# Fixed point types and sine wave generation

We've found that the variety of data types offered by the compiler is
of paramount importance to the ease and effectiveness of embedded
programming. Having lots of data types makes implementing your
programming solution easier. It also removes a big source of error:
the hand-optimization needed to encode data in assembly programs.

Starting in 2007 we're offering a large variety of fixed point data
types in new releases of our compilers. Fixed point data types handle
fractional values ("Fractional" types) and occasionally types with
fractional and small integer components ("Accumulator" types).

These are the relevant types:

Type Description
fixed168 16 bits integer, 8 bits fraction
fixed1616 16 bits integer, 16 bits fraction
_Fract 16 bits fraction
fract8 8 bits fraction
fract16 16 bits fraction
fract24 24 bits fraction
_Accum 8 bits integer, 16 bits fraction
accum88 8 bits integer, 8 bits fraction
accum816 8 bits integer, 16 bits fraction
accum824 8 bits integer, 24 bits fraction

If you're tempted to use floating-point math in your application,
consider fixed-point instead. The processing is substantially easier
and less memory-intensive, and the underlying math is easier to
verify.

When your programming challenge deals with fractional values, you can
describe them naturally and combine them with integers with ease. You
don't have to remember to perform conversions or use translated number
systems: the compiler performs data promotion automatically.

## Catch the wave

One good use of fractional values is in sine wave generation. It helps
to keep the sine wave values as fractional when dealing with a
variable magnitude described as an integer.

There are two ways to generate accurate sine waves: using the
transcendental function and using "rectangle rule integration".

## Sine wave using fixed point transcendentals

Byte Craft Limited offers a fixed point transcendental library
suitable for use with our fixed point data types. It is retargetable:
you can change the underlying data type (just redefine "real" and the
real fixed-point suffix) to the smallest necessary resolution and
recompile.

This is a program that emits a PWM sinewave:

```#pragma option f 0;
#include <9RS08KA2.h>

/* This is a sine wave function generator for RS08.
It will generate a PWM function on an output pin
suitable to pass through an RC network.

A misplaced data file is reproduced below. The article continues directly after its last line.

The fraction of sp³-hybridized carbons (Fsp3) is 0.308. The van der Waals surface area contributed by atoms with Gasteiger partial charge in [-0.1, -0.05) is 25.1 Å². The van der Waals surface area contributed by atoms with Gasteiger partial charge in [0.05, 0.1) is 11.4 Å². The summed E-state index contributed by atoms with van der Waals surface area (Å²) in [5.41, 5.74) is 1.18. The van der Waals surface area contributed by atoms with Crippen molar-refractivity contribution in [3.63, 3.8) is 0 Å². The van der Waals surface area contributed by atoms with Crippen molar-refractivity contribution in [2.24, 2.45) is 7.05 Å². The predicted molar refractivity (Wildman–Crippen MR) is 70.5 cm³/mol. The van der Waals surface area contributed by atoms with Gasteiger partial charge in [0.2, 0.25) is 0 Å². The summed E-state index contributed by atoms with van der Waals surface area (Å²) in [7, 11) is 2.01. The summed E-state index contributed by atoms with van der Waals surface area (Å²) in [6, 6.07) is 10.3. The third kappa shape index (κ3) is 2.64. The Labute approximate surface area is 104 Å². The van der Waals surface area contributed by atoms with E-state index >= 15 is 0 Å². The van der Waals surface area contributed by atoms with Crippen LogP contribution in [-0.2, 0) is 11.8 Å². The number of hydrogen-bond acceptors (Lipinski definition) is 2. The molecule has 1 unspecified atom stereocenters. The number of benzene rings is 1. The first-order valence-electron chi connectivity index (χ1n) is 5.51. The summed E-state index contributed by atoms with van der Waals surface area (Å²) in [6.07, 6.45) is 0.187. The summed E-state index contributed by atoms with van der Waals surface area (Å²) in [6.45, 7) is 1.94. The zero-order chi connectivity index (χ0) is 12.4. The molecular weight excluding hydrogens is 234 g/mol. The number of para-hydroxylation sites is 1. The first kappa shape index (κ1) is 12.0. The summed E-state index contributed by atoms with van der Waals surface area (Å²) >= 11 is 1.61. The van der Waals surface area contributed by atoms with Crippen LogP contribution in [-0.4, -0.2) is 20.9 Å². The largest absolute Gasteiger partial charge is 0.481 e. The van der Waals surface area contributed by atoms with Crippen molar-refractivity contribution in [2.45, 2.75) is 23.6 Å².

It makes use of the two timers on the RS08:
the slower 32kHz RTI graphs the sine wave,
and the faster MTIM switches the output.

This software uses threads to manage the
event-driven work of generating the signal.

*/

//define real accum88
//define matching _rs real suffix to match real,
//for use with constants
#define real accum88
#define _rs hk

#include >FIX_math.h<

#define OUTPUT (PORTA.0)

/* PWM uses the modulo overflow to change from on duty to off duty. */

_Bool on_duty;
unsigned int8 duty;

void PWM(void)
{
if(on_duty)
{
OUTPUT = 1;
MTIMMOD = duty; //reset TOF
}
else
{
OUTPUT = 0;
MTIMMOD = 255 - duty; //reset TOF
}

on_duty = ~on_duty;
}

#define TWOPI (__fix_pi * 2)
//put a 1 in the LS fract bit of an accum88
#define MINFRACT ((real)0x0001)

unsigned real position;

void sine_wave(void)
{
//update the duty cycle
duty = 128 + (int8)(127.0 /* _rs */
* fix_sin(position));
//advance to next position in waveform
position = (position + MINFRACT);
//loop
if (position > TWOPI) position = 0;
SRTISC.RTIACK = 1;
}

void main(void)
{
on_duty = 0;
duty = 128;

position = 0.0r;

//start the RTI
SRTISC.CLKS = 0;     //1 kHz oscillator
SRTISC.RTIS = 0b001; //8ms period
SRTISC.RTIACK = 1;   //reset any stray interrupt
SRTISC.RTIE = 1;     //enable

//start the PWM
MTIMCLK.CLKS = 0b01; //fixed-frequency clock
MTIMCLK.PS = 0;      //no prescaling
MTIMMOD = duty;      //initial reset of TOF
MTIMSC.TOIE = 1;     //interrupt enable
MTIMSC.TSTP = 0;     //enable

while(1)
__DISPATCH();

}

#include <FIX_math.c>
```

## Sine wave using rectangle-rule integration

This is a different method of generating both sine and cosine
waves. It generates less code but does not use radian measurements or
keep its results within the range -1..1.

```#pragma option f 0;
#include <9RS08KA2.h>

/* This is a sine wave function generator for RS08.
It will generate a PWM function on an output pin
suitable to pass through an RC network.

It makes use of the two timers on the RS08:
the slower 32kHz RTI graphs the sine wave,
and the faster MTIM switches the output.

This software uses threads to manage the
event-driven work of generating the signal.

*/

//prototype
void __DISPATCH(void);

//define real accum88
//define matching _rs real suffix to match real,
//for use with constants
#define real accum88
#define _rs hk

#define OUTPUT (PORTA.0)

/* PWM uses the modulo overflow to change from on duty to off duty. */

_Bool on_duty;
unsigned int8 duty;

void PWM(void)
{
if(on_duty)
{
OUTPUT = 1;
MTIMMOD = duty; //reset TOF
}
else
{
OUTPUT = 0;
MTIMMOD = 255 - duty; //reset TOF
}

on_duty = ~on_duty;
}

//accumulators for sine and cosine waveforms.
real sv, cv;
//temporary
real temp;

//8ms time interval
#define t_int (8/1000)

void sine_wave(void)
{
//store sine value before alteration.
temp = sv;
sv = cv * t_int;
cv = temp * t_int; //sv

//use the sine value
duty = 128 + (int8)(sv);

SRTISC.RTIACK = 1;
}

void main(void)
{
on_duty = 0;
duty = 128;

//initialize
sv = 127;
cv = 0;

//start the RTI
SRTISC.CLKS = 0;     //1 kHz oscillator
SRTISC.RTIS = 0b001; //8ms period
SRTISC.RTIACK = 1;   //reset any stray interrupt
SRTISC.RTIE = 1;     //enable

//start the PWM
MTIMCLK.CLKS = 0b01; //fixed-frequency clock
MTIMCLK.PS = 0;      //no prescaling
MTIMMOD = duty;      //initial reset of TOF
MTIMSC.TOIE = 1;     //interrupt enable
MTIMSC.TSTP = 0;     //enable

while(1)
__DISPATCH();

}

```